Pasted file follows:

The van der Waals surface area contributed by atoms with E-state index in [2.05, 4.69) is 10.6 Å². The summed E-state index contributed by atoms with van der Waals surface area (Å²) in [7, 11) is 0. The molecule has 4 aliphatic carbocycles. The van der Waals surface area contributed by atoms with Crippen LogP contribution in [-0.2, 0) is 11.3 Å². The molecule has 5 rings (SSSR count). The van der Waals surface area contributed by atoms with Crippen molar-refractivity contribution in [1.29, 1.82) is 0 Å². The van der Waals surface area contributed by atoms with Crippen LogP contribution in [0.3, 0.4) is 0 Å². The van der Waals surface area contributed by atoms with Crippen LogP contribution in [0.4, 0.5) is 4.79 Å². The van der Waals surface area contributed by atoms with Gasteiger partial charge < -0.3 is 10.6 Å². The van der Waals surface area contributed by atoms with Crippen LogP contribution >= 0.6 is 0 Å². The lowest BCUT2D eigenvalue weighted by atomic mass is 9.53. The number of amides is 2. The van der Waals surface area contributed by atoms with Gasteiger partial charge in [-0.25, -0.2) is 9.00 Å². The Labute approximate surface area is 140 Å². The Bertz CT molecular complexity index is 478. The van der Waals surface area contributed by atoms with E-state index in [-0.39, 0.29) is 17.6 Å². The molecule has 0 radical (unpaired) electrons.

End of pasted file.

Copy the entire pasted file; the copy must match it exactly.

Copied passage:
The van der Waals surface area contributed by atoms with E-state index in [2.05, 4.69) is 10.6 Å². The summed E-state index contributed by atoms with van der Waals surface area (Å²) in [7, 11) is 0. The molecule has 4 aliphatic carbocycles. The van der Waals surface area contributed by atoms with Crippen LogP contribution in [-0.2, 0) is 11.3 Å². The molecule has 5 rings (SSSR count). The van der Waals surface area contributed by atoms with Crippen molar-refractivity contribution in [1.29, 1.82) is 0 Å². The van der Waals surface area contributed by atoms with Crippen LogP contribution in [0.3, 0.4) is 0 Å². The van der Waals surface area contributed by atoms with Crippen LogP contribution in [0.4, 0.5) is 4.79 Å². The van der Waals surface area contributed by atoms with Gasteiger partial charge < -0.3 is 10.6 Å². The van der Waals surface area contributed by atoms with Crippen LogP contribution >= 0.6 is 0 Å². The lowest BCUT2D eigenvalue weighted by atomic mass is 9.53. The number of amides is 2. The van der Waals surface area contributed by atoms with Gasteiger partial charge in [-0.25, -0.2) is 9.00 Å². The Labute approximate surface area is 140 Å². The Bertz CT molecular complexity index is 478. The van der Waals surface area contributed by atoms with E-state index in [-0.39, 0.29) is 17.6 Å². The molecule has 0 radical (unpaired) electrons.